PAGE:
Essay on Childhood Memories in Once More to the Lake by E.B. White

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Once More to the Lake For many people there is a sweet scent, an inviting image, the familiar sound of laughter that bring them back to a place full of childhood images. In “Once More to the Lake”, author E.B. White longs to bring his audience back to one of the most memorable places in his childhood, a camp on a lake in Maine, starting in about 1904. He shows the reader how he feels he has replaced his own father and is playing the same role he played nearly forty years earlier. White directs his essay at an anonymous audience. Read by children, it is yet another “when I was your age” story, but to an adult or parent he is quite successful in provoking old forgotten memories. The author assumes his audience will, at least somewhat,…show more content…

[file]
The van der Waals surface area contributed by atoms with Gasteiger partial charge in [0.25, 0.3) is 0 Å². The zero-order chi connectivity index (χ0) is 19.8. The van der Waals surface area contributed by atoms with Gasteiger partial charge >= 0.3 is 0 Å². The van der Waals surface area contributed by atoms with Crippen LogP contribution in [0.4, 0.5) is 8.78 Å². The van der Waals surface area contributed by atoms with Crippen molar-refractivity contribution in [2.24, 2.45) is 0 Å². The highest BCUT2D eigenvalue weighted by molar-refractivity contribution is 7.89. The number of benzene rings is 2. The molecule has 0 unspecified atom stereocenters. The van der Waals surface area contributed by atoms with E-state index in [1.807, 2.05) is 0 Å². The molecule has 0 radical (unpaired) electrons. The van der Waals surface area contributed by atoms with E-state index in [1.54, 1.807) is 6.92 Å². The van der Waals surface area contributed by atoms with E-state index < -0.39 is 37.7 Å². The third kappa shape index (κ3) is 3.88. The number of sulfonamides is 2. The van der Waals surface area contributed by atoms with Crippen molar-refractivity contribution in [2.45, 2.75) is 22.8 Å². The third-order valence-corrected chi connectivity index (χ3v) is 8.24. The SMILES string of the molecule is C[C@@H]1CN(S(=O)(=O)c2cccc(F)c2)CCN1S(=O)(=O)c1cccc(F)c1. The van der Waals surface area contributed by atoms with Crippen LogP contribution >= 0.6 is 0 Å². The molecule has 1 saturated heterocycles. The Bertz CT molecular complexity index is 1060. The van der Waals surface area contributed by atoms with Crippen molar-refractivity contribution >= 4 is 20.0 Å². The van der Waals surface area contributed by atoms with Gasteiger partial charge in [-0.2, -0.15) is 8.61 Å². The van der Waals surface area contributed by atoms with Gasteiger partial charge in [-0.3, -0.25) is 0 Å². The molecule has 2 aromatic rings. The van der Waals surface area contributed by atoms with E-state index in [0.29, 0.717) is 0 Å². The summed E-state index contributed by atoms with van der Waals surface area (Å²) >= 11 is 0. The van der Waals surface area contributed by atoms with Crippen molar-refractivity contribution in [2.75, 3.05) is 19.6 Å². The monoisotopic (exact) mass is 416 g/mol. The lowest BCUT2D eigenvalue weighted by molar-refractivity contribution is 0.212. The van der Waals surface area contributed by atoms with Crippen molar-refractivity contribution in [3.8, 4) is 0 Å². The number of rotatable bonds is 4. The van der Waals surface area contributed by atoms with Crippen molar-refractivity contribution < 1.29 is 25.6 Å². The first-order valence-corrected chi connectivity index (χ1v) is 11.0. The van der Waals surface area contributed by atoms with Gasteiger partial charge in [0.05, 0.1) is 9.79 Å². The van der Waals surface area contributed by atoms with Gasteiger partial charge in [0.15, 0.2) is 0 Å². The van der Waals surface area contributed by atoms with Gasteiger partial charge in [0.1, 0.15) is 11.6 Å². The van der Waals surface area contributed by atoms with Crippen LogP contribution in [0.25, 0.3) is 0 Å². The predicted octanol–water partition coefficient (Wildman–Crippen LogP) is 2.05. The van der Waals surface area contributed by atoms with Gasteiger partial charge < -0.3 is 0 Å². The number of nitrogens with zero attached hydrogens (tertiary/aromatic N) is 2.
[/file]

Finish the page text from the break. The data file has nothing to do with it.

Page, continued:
Whether on purpose or by accident, White has neglected to include copious examples of scents in his essay. White also tells of the wonderful tastes of Maine, the pop that burned as it backfired up his nose and the sweet doughnuts dipped in sugar. He describes for his audience the sounds of summer, the loud fuss over unpacking trunks, the familiar squeals of delight as his family arrived, the silence of the peaceful morning, the hum of boat motors. Noticeably, White has not touched much on his audience’s sense of touch. The dominant impression of White’s essay is undoubtedly one of sweet reminiscence. He is thrilled that things remain the same and says so a countless number of times. The reader will frequently come across the use of an anaphora, usually with words like same, forever, without end, unshatterable, fade-proof, infinitely. These words all give his audience a sense of perpetual life, eternal beauty, immortality. One will also see polysyndetons emphasizing the importance of each and every word he has chosen to include. White repeatedly uses the phrase, “jollity and peace and goodness”. This assists in supporting his dominant impression of fond, lasting memories. White continuously uses asyndeton in his essay, giving his audience the impression that no list he provides is ever quite complete. There will always be another sight, another smell, another sound, another taste that he has forgotten to include. In his essay, the author gives his
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